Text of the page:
The seminary was founded in 1961, and its chapel was dedicated on Jan. 11, 1962, by Presiding Bishop Arthur Lichtenberger. The seminary trained more than seventy persons for ministry. It closed in 1976.

The idea for a seminary in Austin, Texas, was initiated in 1945. The Rt. Rev. Clinton S. Quinn, Bishop of Texas, approached the Board of Trustees of the Austin Presbyterian Theological Seminary about training Episcopal students at the Presbyterian seminary in a cooperative program. Nothing came of... Read More »

A bishop's official pastoral visit to a congregation of the diocese. Canon law requires every diocesan bishop to visit every congregation in his or her diocese at least once every three years. The canonical purposes of a visitation are for the bishop to examine the condition of the... Read More »

The 1988 General Convention passed the legislation which created Episcopal Visitors. This legislation was to deal pastorally with those bishops, priests, deacons, and lay persons who were unable to accept women bishops. It allowed the Presiding Bishop to designate members of the House of Bishops to... Read More »

This journal was published at Hartford, Connecticut, from Mar. 26, 1827, until Nov. 2, 1833, when it was absorbed by the Churchman. Its motto was "the Gospel of Christ in the Church of Christ." It was founded and at first edited and published by George Washington Doane and William Croswell (1804-... Read More »

A member of the Episcopal Church. The term is used as a noun, not as an adjective. The term can be applied to a member of any church under the leadership of bishops. See Episcopal.

A collection of hymns that was approved by General Convention and published in 1811 by John Cole in Baltimore. It was reprinted in 1817. The layout of text and music employed by Cole in this collection was adopted in Episcopal chant collections for the next several decades.

Predecessor to Episcopal Life. This monthly journal began publication in Apr. 1960, and continued Forth and The Spirit of Missions. The first issue stated that it was published by the Church Magazine Advisory Board by authority of the General Convention. It continued the numbering of The Spirit of... Read More »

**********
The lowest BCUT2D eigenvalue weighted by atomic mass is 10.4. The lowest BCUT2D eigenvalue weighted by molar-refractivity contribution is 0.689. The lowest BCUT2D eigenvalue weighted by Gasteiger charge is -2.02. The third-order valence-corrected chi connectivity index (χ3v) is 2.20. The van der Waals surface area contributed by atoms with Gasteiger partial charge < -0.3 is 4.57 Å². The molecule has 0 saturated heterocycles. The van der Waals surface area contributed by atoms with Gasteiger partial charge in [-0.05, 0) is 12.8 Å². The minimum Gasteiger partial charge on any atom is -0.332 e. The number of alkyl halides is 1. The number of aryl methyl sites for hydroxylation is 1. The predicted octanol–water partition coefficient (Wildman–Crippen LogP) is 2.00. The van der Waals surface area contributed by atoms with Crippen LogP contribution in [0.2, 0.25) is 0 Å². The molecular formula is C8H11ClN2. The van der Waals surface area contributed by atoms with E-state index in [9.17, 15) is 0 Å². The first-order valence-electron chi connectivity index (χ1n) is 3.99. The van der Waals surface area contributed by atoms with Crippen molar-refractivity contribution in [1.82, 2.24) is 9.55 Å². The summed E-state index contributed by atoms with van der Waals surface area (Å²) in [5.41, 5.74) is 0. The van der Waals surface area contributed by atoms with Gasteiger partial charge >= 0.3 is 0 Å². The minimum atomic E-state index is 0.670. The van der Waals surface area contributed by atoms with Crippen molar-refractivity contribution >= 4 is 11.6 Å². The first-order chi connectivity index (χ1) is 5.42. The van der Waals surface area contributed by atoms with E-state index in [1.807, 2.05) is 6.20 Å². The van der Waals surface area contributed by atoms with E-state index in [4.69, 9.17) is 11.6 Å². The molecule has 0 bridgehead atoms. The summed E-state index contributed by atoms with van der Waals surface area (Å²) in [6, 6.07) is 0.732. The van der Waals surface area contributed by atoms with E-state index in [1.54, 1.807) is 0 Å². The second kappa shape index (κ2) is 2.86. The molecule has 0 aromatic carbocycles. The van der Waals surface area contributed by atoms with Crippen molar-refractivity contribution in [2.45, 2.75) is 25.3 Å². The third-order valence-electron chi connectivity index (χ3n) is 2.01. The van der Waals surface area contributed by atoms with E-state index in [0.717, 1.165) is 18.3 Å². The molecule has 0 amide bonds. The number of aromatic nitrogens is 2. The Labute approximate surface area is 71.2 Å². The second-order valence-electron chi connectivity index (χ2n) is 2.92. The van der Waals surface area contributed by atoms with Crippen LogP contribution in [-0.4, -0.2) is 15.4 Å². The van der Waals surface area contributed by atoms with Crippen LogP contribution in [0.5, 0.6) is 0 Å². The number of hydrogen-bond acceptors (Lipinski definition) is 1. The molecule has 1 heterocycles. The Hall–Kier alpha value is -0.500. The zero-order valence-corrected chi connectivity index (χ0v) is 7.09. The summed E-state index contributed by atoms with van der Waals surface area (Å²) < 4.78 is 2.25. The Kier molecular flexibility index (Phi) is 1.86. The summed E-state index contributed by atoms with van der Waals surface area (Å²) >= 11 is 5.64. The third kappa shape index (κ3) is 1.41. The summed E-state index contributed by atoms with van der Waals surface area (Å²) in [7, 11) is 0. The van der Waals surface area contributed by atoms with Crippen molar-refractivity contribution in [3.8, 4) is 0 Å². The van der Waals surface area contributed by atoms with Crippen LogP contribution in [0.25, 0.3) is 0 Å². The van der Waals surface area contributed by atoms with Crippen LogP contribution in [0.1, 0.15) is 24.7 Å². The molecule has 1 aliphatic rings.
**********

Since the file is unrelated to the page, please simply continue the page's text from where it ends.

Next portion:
Church governance under the leadership of bishops. The term is from the Greek for "overseer." The Prayer Book service for the ordination of a bishop states that a bishop "is called to be one with the apostles in proclaiming Christ's resurrection and interpreting the Gospel, and... Read More »

"Wandering bishops" who acquired episcopal orders in an irregular or surreptitious manner. They are unaffiliated with any historic Christian body or jurisdiction. Their episcopal acts have questionable validity. See Jurisdiction (episcopal); see Independent Bishops.

Literally, a letter, the name was given to the first of the two NT readings in the eucharist. The majority of these passages were taken from the epistolary literature of the NT, such as the letters of Paul to communities of Christians in various places. On occasion, other books (Acts, Revelation,... Read More »

See Gospel Side.

The lector who reads the epistle in the liturgy of the word at the eucharist. The term "epistle" may be applied to any NT reading at the eucharist, including a selection from the epistles, Acts, or Revelation. The epistoler may be vested, depending on local custom.

Concerning the solitary life of a hermit. In Christianity, the earliest hermits were the Desert Fathers of third-century Egypt. Some religious orders, like the Carthusians, retain elements of the eremitic lifestyle in their rule. They live in separate dwellings but gather for meals and worship. See... Read More »

When the Diocese of Northwestern Pennsylvania was organized in 1910, it was called the Diocese of Erie. It used that name until Nov. 14, 1981, when the name was changed to the Diocese of Northwestern Pennsylvania.

Theology of the last things, the end of time and history, the coming of the Kingdom of God. Use of the term dates from the nineteenth century. It is from the Greek, eschatos, "last." Eschatology concerns the final end and meaning of all things, but it is possible to distinguish individual, social,... Read More »

The term (from the Greek, eschaton, "last") denotes the end of history when God will act decisively to establish the divine rule of justice and peace throughout the created order. Jesus refers to the eschaton as "the Kingdom of God," which he proclaimed to have "come near" (Mk 1:15). In Christian... Read More »

This volume, published in England in 1860, was a significant collection of essays advocating a free and open interpretation of Holy Scripture. It included essays by Mark Pattison, Benjamin Jowett, and Frederick Temple. The collection was condemned in 1861 by the bishops of the Church of England... Read More »


Glossary definitions provided courtesy of Church Publishing Incorporated, New York, NY,(All Rights reserved) from "An Episcopal Dictionary of the Church, A User Friendly Reference for Episcopalians," Don S. Armentrout and Robert Boak Slocum, editors.